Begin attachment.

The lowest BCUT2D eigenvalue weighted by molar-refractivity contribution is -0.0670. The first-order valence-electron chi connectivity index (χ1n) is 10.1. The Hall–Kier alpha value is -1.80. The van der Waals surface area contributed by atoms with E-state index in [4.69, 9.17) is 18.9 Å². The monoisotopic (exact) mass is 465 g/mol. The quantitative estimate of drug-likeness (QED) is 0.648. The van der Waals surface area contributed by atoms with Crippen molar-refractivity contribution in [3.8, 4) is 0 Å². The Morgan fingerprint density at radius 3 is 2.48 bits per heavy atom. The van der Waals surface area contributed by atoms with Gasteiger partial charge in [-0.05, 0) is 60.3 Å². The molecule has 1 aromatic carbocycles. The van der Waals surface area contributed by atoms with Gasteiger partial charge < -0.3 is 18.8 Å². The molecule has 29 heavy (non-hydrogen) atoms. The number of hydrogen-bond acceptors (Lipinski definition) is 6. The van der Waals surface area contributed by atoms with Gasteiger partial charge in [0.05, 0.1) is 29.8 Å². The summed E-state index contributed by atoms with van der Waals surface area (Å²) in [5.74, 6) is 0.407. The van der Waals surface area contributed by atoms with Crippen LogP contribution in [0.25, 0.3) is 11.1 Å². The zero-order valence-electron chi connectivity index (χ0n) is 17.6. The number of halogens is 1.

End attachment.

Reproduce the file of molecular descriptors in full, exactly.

The lowest BCUT2D eigenvalue weighted by molar-refractivity contribution is -0.0670. The first-order valence-electron chi connectivity index (χ1n) is 10.1. The Hall–Kier alpha value is -1.80. The van der Waals surface area contributed by atoms with E-state index in [4.69, 9.17) is 18.9 Å². The monoisotopic (exact) mass is 465 g/mol. The quantitative estimate of drug-likeness (QED) is 0.648. The van der Waals surface area contributed by atoms with Crippen molar-refractivity contribution in [3.8, 4) is 0 Å². The Morgan fingerprint density at radius 3 is 2.48 bits per heavy atom. The van der Waals surface area contributed by atoms with Gasteiger partial charge in [-0.05, 0) is 60.3 Å². The molecule has 1 aromatic carbocycles. The van der Waals surface area contributed by atoms with Gasteiger partial charge < -0.3 is 18.8 Å². The molecule has 29 heavy (non-hydrogen) atoms. The number of hydrogen-bond acceptors (Lipinski definition) is 6. The van der Waals surface area contributed by atoms with Gasteiger partial charge in [0.05, 0.1) is 29.8 Å². The summed E-state index contributed by atoms with van der Waals surface area (Å²) in [5.74, 6) is 0.407. The van der Waals surface area contributed by atoms with Crippen LogP contribution in [0.25, 0.3) is 11.1 Å². The zero-order valence-electron chi connectivity index (χ0n) is 17.6. The number of halogens is 1.